Monica Moshenko of Clarence has her own twice-a-week radio program, a show on disabilities that has featured interviews with actors Henry Winkler and Teri Garr and Lt. Gov.-elect David A. Paterson.
Not to be outdone, her son, Alex, 13, has his own radio show, "Al's Wrestling Talk," which airs live on the Internet every Saturday night.
This is a high-powered tandem -- a mother who has become a passionate advocate for the disabled and a teen with a very high-functioning form of autism.
The Moshenkos plan to take their radio shows on the road for the coming year, touring America in a recreational vehicle.
The goal is to meet and greet people with disabilities, raise the public's awareness about the disabled -- and perhaps catch a few wrestling matches along the way.
"It's going to be an amazing journey of a mother and her son," Monica Moshenko said. "He has brought me into a new world I didn't know about before. I can't let it go. I'm so passionate about raising awareness about people with disabilities. I'll stop when people listen and when changes are made."
Moshenko hopes the journey will be captured in documentary form.
"What I haven't seen is talking to people about disabilities in their communities," she said. "Like how they receive services and the discrepancy in services. I also want to get a pulse on America and the largest minority in America -- people with disabilities."
Alex has Asperger syndrome, a high-functioning form of autism. Asperger's is characterized by difficulty in forming friendships; intense absorption in a special interest; difficulty in understanding social cues, such as sarcasm and tone of voice; and oversensitivity to sound, light and some foods.
Asperger's is on the high end of the broad autism spectrum. While roughly half the children with autism are nonverbal, Alex was an honor-roll student who once questioned Sen. Hillary Rodham Clinton during a health care conference.
Alex told the New York senator that he was speaking for children with autism who can't.
"Alex is a success story in so many ways, not only academically, but socially," his mother said. "How many kids have their own radio show? How many kids could stand up and ask a question of Sen. Clinton?"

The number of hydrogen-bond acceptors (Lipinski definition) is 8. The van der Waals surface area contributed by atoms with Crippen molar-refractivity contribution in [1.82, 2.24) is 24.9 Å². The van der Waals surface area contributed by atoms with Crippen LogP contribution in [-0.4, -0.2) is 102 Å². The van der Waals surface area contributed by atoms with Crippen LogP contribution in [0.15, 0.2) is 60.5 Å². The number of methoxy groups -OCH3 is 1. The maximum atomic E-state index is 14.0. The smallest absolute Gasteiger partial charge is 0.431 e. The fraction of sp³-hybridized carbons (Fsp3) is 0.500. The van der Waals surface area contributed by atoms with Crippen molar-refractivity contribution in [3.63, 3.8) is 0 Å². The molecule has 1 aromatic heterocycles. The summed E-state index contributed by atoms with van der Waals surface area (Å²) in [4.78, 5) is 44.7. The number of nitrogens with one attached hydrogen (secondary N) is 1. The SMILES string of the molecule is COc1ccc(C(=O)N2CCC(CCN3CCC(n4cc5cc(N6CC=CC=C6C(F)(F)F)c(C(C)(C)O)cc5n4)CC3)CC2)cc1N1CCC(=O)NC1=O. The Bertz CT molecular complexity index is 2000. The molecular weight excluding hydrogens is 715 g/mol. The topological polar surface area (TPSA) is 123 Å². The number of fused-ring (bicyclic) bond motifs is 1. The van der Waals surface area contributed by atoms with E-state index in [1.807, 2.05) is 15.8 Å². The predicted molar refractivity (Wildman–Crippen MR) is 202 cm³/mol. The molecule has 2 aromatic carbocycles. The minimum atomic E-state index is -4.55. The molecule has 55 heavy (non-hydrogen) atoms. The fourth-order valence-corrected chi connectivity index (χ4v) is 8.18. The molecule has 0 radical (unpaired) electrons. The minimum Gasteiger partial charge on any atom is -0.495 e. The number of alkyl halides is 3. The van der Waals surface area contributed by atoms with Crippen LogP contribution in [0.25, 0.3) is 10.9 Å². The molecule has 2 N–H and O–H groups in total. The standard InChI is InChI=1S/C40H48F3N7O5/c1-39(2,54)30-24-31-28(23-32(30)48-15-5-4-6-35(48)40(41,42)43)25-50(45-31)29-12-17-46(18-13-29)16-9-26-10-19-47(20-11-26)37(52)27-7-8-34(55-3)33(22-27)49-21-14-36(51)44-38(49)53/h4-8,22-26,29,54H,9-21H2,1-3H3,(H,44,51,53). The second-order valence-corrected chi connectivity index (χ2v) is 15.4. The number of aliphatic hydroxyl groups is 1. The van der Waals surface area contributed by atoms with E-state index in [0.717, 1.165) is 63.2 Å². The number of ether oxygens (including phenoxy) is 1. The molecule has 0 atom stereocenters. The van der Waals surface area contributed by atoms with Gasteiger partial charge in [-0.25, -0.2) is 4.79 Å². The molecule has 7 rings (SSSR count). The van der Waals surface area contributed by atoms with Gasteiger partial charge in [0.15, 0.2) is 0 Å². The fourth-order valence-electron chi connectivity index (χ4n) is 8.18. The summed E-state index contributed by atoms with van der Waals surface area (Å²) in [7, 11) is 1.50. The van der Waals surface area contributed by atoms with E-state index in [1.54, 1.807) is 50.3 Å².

A kid with autism hosting his own radio show?
That speaks to the broad spectrum of autism, a disability now diagnosed in 1 of every 166 children, autism advocates say.
"You have 6- and 7-year-old kids who are wearing diapers, and you have kids who have to be watched constantly, because they run away," said Kathy Eiss, local president of the Autism Society of America. "They have no safety awareness."
In school, some children with autism are in a 6-1-1 class: six pupils, a teacher and an aide, said Tracy Panzarella, clinical services director for Autistic Services.
"On the other end of the spectrum, you have college professors with Asperger's," she added.
Alex, who sits on the high end of that spectrum, is following in his mother's footsteps as an advocate for people with autism.
"It's been kind of like a dream come true for me, to go out there and show people that I have a lot of knowledge for a kid with disabilities," the personable Alex said of his show.
He's also looking forward to taking that show on the road, to let other people see firsthand what he can do. The Moshenkos plan to leave town early in the year; while still seeking sponsors to help finance their trip, they're willing to sell their Clarence home if they have to.
"I'm trying to say that I'm out here," Alex said. "I have a disability. So what? I've gone through that, and now I'm an accepted person in society. I want to show off my talents that got me through a lot."
Alex's problems became evident by the time he was 4. Fireworks would send him to the floor, in tears. His mother had to keep him in a stroller in the mall; otherwise, he would "lose it." He'd only play with certain toys. He would watch a Disney movie over and over and over again. And he was a slave to his daily schedule.
Even a few months ago, Alex sobbed uncontrollably when he saw a frozen dog -- in a cartoon.
"I'm kind of like a robot -- a robot with a soul," he says.
Alex was in a 6-1-1 class in kindergarten. In elementary school, in both Williamsville and Clarence, he was in a regular class with a full-time aide and a lot of speech and occupational therapy.
But in his middle school years in Clarence, a lot of bullying and his own anxiety in a large school led to his being home-schooled now.
His mother didn't hesitate in becoming a forceful advocate. She started a Power Advocates Web site, with special-education information, about five or six years ago. She organized two big conferences on autism. And she set up an autism walk in 2002.
Two years ago, she started her radio program, "Disability News and Views," which started on WXRL and later moved to the Internet. It's available at www.disabilitynewsradio.com.
"Why did I do it?" she asked. "I said Buffalo is behind in autism [awareness]. I wanted people to understand this invisible world these kids live in, especially Asperger's.
"What Alex taught me is to reach for it, to make it personal."